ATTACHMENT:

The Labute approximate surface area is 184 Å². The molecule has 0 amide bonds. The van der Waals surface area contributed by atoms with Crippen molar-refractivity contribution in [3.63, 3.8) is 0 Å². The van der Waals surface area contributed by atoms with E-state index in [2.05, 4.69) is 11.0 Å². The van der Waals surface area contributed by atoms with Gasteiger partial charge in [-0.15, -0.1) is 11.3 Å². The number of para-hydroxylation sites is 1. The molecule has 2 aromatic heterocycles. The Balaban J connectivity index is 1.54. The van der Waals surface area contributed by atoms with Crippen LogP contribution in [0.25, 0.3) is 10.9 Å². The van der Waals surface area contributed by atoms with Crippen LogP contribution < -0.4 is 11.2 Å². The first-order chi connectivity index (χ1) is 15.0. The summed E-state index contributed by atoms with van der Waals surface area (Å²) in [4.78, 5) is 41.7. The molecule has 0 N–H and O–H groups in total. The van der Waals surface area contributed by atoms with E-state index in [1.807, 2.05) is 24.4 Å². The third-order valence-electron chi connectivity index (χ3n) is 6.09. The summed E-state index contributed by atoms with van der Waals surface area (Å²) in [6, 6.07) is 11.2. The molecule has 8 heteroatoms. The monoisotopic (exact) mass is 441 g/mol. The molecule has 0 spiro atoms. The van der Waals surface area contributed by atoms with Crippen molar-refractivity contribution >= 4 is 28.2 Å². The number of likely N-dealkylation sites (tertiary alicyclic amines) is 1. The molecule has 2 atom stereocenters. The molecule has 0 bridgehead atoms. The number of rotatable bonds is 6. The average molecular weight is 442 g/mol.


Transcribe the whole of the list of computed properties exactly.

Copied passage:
The Labute approximate surface area is 184 Å². The molecule has 0 amide bonds. The van der Waals surface area contributed by atoms with Crippen molar-refractivity contribution in [3.63, 3.8) is 0 Å². The van der Waals surface area contributed by atoms with E-state index in [2.05, 4.69) is 11.0 Å². The van der Waals surface area contributed by atoms with Gasteiger partial charge in [-0.15, -0.1) is 11.3 Å². The number of para-hydroxylation sites is 1. The molecule has 2 aromatic heterocycles. The Balaban J connectivity index is 1.54. The van der Waals surface area contributed by atoms with Crippen LogP contribution in [0.25, 0.3) is 10.9 Å². The van der Waals surface area contributed by atoms with Crippen LogP contribution < -0.4 is 11.2 Å². The first-order chi connectivity index (χ1) is 15.0. The summed E-state index contributed by atoms with van der Waals surface area (Å²) in [4.78, 5) is 41.7. The molecule has 0 N–H and O–H groups in total. The van der Waals surface area contributed by atoms with E-state index in [1.807, 2.05) is 24.4 Å². The third-order valence-electron chi connectivity index (χ3n) is 6.09. The summed E-state index contributed by atoms with van der Waals surface area (Å²) in [6, 6.07) is 11.2. The molecule has 8 heteroatoms. The monoisotopic (exact) mass is 441 g/mol. The molecule has 0 spiro atoms. The van der Waals surface area contributed by atoms with Crippen molar-refractivity contribution >= 4 is 28.2 Å². The number of likely N-dealkylation sites (tertiary alicyclic amines) is 1. The molecule has 2 atom stereocenters. The molecule has 0 bridgehead atoms. The number of rotatable bonds is 6. The average molecular weight is 442 g/mol.